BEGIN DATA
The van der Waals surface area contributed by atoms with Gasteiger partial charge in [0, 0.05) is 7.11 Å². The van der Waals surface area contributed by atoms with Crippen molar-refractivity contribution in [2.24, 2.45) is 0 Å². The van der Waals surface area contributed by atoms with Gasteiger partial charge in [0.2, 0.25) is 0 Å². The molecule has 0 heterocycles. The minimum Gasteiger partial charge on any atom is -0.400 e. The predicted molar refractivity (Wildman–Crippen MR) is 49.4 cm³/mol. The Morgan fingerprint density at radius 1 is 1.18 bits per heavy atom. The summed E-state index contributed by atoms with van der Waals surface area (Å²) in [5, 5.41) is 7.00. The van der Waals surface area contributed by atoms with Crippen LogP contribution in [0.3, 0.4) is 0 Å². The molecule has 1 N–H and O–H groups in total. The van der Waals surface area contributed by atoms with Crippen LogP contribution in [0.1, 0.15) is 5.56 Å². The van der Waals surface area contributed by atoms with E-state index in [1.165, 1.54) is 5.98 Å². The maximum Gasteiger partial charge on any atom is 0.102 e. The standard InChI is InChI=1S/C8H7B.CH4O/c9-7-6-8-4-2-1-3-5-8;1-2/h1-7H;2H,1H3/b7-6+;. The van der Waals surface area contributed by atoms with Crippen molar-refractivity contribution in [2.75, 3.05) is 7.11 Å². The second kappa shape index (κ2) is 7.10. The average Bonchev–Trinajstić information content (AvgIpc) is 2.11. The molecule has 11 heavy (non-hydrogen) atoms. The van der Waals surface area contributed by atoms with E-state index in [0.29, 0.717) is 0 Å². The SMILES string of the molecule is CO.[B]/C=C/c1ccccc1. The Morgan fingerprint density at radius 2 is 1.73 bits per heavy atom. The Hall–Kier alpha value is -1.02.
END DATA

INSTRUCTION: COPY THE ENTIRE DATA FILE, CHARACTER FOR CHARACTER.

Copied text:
The van der Waals surface area contributed by atoms with Gasteiger partial charge in [0, 0.05) is 7.11 Å². The van der Waals surface area contributed by atoms with Crippen molar-refractivity contribution in [2.24, 2.45) is 0 Å². The van der Waals surface area contributed by atoms with Gasteiger partial charge in [0.2, 0.25) is 0 Å². The molecule has 0 heterocycles. The minimum Gasteiger partial charge on any atom is -0.400 e. The predicted molar refractivity (Wildman–Crippen MR) is 49.4 cm³/mol. The Morgan fingerprint density at radius 1 is 1.18 bits per heavy atom. The summed E-state index contributed by atoms with van der Waals surface area (Å²) in [5, 5.41) is 7.00. The van der Waals surface area contributed by atoms with Crippen LogP contribution in [0.3, 0.4) is 0 Å². The molecule has 1 N–H and O–H groups in total. The van der Waals surface area contributed by atoms with Crippen LogP contribution in [0.1, 0.15) is 5.56 Å². The van der Waals surface area contributed by atoms with E-state index in [1.165, 1.54) is 5.98 Å². The maximum Gasteiger partial charge on any atom is 0.102 e. The standard InChI is InChI=1S/C8H7B.CH4O/c9-7-6-8-4-2-1-3-5-8;1-2/h1-7H;2H,1H3/b7-6+;. The van der Waals surface area contributed by atoms with Crippen molar-refractivity contribution in [2.75, 3.05) is 7.11 Å². The second kappa shape index (κ2) is 7.10. The average Bonchev–Trinajstić information content (AvgIpc) is 2.11. The molecule has 11 heavy (non-hydrogen) atoms. The van der Waals surface area contributed by atoms with E-state index in [0.29, 0.717) is 0 Å². The SMILES string of the molecule is CO.[B]/C=C/c1ccccc1. The Morgan fingerprint density at radius 2 is 1.73 bits per heavy atom. The Hall–Kier alpha value is -1.02.